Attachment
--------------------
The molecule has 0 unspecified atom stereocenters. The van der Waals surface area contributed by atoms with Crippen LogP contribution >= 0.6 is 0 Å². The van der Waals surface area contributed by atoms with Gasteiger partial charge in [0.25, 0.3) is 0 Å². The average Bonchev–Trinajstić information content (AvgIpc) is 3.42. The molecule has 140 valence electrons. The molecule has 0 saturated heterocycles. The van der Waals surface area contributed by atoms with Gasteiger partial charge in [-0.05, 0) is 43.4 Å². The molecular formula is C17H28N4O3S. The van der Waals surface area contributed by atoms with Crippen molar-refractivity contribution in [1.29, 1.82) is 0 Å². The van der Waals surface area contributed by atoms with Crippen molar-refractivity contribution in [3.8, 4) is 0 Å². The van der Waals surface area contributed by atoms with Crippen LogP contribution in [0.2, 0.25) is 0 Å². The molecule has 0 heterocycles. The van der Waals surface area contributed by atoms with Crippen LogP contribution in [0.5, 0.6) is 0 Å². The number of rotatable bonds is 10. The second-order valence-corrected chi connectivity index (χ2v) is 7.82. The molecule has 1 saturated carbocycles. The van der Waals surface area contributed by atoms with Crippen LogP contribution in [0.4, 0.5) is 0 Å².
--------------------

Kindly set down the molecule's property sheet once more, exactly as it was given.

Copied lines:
The molecule has 0 unspecified atom stereocenters. The van der Waals surface area contributed by atoms with Crippen LogP contribution >= 0.6 is 0 Å². The van der Waals surface area contributed by atoms with Gasteiger partial charge in [0.25, 0.3) is 0 Å². The average Bonchev–Trinajstić information content (AvgIpc) is 3.42. The molecule has 140 valence electrons. The molecule has 0 saturated heterocycles. The van der Waals surface area contributed by atoms with Gasteiger partial charge in [-0.05, 0) is 43.4 Å². The molecular formula is C17H28N4O3S. The van der Waals surface area contributed by atoms with Crippen molar-refractivity contribution in [1.29, 1.82) is 0 Å². The van der Waals surface area contributed by atoms with Crippen molar-refractivity contribution in [3.8, 4) is 0 Å². The van der Waals surface area contributed by atoms with Crippen LogP contribution in [0.2, 0.25) is 0 Å². The molecule has 0 heterocycles. The van der Waals surface area contributed by atoms with Crippen LogP contribution in [0.5, 0.6) is 0 Å². The number of rotatable bonds is 10. The second-order valence-corrected chi connectivity index (χ2v) is 7.82. The molecule has 1 saturated carbocycles. The van der Waals surface area contributed by atoms with Crippen LogP contribution in [0.4, 0.5) is 0 Å².